TPS has regularly hosted PSNZ events such as regional and national conventions during its 61-year history. The last National Convention to be hosted by TPS in 2015 was the 63rd National PSNZ Convention, held at the Tauranga Racecourse. This was the last five-day event of its kind and world-class speakers came from America, the United Kingdom, Australia and New Zealand. More that 330 photographers attended. In addition to stills photography, members of the Society have been involved in creating slide presentations with sound recordings since 1962. In August of that year, Mr Ron Melvin organised the first ever National Sound-Slide Exhibition to be held in New Zealand. The event was repeated in 1963. In recent years, TPS organised its own annual AudioVisual [AV] Competition. AVs have replaced soundslide presentations, being the digital equivalent. However, the quality has vastly improved as more members try out the latest editing programmes. In the past couple of years this competition has also taken on an international flavour. How to celebrate 60 years? The management committee reflected that in the sixty years since our incorporation, there remained no collaborated historical record of what must be thousands of photographic images. With no real way to remedy this situation we hit upon the idea of creating and recording a snapshot of the work of Tauranga Photographic Society members, some sixty years on. In 2017, the Tauranga Photographic Society had 110 members. Each of them was asked to contribute an image for a photo-book, to mark a milestone in the photographic record of our society as a tangible link to those members.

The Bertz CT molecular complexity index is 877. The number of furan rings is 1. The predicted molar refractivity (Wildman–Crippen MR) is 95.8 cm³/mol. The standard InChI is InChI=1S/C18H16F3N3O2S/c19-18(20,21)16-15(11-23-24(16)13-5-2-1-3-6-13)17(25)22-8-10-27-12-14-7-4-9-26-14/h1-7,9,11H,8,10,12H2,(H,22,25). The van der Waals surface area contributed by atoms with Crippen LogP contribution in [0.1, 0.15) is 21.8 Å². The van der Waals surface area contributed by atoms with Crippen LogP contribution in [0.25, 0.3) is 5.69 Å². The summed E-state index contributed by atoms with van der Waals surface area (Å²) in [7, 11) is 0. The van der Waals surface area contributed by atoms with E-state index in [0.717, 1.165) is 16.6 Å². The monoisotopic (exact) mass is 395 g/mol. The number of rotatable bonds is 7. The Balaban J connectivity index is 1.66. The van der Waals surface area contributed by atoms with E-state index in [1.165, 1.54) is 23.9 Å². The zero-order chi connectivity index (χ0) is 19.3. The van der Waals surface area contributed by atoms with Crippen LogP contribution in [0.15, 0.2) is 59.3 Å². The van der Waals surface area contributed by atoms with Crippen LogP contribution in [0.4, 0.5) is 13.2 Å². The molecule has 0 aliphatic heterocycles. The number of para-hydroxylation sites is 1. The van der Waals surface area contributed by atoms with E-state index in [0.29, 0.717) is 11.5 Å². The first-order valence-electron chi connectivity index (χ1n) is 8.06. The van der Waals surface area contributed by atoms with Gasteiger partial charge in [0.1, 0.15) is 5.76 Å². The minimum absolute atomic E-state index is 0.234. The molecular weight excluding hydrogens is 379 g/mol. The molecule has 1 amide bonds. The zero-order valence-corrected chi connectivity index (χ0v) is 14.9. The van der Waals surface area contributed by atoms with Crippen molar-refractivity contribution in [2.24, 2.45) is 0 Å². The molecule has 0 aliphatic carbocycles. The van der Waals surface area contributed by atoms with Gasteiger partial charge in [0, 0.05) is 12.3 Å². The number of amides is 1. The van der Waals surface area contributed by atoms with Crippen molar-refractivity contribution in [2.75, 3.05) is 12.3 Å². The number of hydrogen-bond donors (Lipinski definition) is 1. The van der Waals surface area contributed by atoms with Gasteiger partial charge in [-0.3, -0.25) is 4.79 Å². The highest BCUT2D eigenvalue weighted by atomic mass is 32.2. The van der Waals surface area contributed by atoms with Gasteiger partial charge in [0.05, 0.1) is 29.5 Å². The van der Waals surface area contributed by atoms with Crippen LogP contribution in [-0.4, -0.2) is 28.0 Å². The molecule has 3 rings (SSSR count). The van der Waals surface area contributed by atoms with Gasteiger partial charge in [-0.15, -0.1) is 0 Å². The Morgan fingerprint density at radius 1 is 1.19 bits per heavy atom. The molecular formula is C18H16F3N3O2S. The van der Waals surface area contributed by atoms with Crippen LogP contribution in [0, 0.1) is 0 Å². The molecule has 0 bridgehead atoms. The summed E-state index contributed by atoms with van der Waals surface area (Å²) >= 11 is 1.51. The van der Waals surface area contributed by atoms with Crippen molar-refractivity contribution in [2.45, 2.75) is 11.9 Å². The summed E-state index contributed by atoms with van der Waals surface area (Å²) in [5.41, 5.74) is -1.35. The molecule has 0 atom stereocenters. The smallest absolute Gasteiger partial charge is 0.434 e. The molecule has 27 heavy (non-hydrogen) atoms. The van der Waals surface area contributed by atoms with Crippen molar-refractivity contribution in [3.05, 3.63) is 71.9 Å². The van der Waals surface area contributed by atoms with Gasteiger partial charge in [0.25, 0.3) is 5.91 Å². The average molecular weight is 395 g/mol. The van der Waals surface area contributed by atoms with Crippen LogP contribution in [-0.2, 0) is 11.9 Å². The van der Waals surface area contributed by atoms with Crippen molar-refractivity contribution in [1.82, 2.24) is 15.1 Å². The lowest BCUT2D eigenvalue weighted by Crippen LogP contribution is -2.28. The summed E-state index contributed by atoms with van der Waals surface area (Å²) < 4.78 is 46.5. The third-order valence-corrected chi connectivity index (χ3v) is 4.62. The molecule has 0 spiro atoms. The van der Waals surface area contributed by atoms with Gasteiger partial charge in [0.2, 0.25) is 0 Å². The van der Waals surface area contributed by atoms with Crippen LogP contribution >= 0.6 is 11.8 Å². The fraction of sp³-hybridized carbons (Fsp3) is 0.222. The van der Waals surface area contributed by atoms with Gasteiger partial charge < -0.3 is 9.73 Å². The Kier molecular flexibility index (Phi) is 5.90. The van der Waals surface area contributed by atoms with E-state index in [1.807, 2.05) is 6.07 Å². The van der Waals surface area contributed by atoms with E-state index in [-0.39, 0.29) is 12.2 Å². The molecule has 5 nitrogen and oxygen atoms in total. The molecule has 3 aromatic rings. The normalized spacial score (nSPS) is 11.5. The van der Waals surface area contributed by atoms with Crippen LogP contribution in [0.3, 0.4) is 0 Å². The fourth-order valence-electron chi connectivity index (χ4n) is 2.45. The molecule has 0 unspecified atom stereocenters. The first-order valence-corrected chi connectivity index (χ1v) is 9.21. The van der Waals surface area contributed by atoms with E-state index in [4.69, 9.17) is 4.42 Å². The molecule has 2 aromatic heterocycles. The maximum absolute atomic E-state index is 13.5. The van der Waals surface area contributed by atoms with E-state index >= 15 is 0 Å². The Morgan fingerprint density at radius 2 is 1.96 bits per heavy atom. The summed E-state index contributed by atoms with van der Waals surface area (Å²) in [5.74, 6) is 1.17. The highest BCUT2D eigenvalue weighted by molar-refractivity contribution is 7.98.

Members were invited to submit two of their favourite images; there was no restriction as to the type or subject. Every member was guaranteed one image in the book. A selection process was undertaken and the book was given a loose narrative by dividing the images into (quite broad) sections:
If your club has information or events that it would like to share, email the details to Lindsay Stockbridge LPSNZ at dilinz@ actrix.co.nz.
People in action
In our environment
Our natural world
The images were titled and the author noted. However, in the interest of equality, there was no reference in the body of the book to individuals’ grades or outside recognitions. This was left to the index at the back. In true egalitarianism style, PSNZ Fellows sat alongside C Graders. We did celebrate some of our collective TPS successes by including more recent PSNZ National Exhibition Gold Medal winning images, and the portfolios of our two society Fellows. We had our soft-covered square format book printed by a local printer, Kale Print. To cover costs, we successfully sought and received funding from the Lion Foundation as well as some paid advertising organised by local camera store, Carters Photographics. The books were handed out, free of charge, to every member at our Christmas break-up meeting. Our book Celebrating 60 Years is subtitled A showcase of images created by members of Tauranga Photographic Society and we are very proud of it. It is a record that will live on; in another sixty years it will remain a tangible link to photography of our day, and serve to remind photographers of tomorrow that they are a result largely of what has come before them. Indeed, their work will in many ways have been …made by history.
A copy of the publication is available for download from this Dropbox link. The PDF is designed to be viewed as a two page spread.
Paul Byrne APSNZ ARPS AFIAP (TPS President) Annette Johnston LPSNZ (TPS Vice-President)
Murry Cave FPSNZ THIS MONTH MARKS the end of the current Council involvement as Immediate Past President Murry Cave FPSNZ FNPSNZ leaves the PSNZ Council. A number of members and one longstanding PSNZ partner were kind enough to share some thoughts on Murry.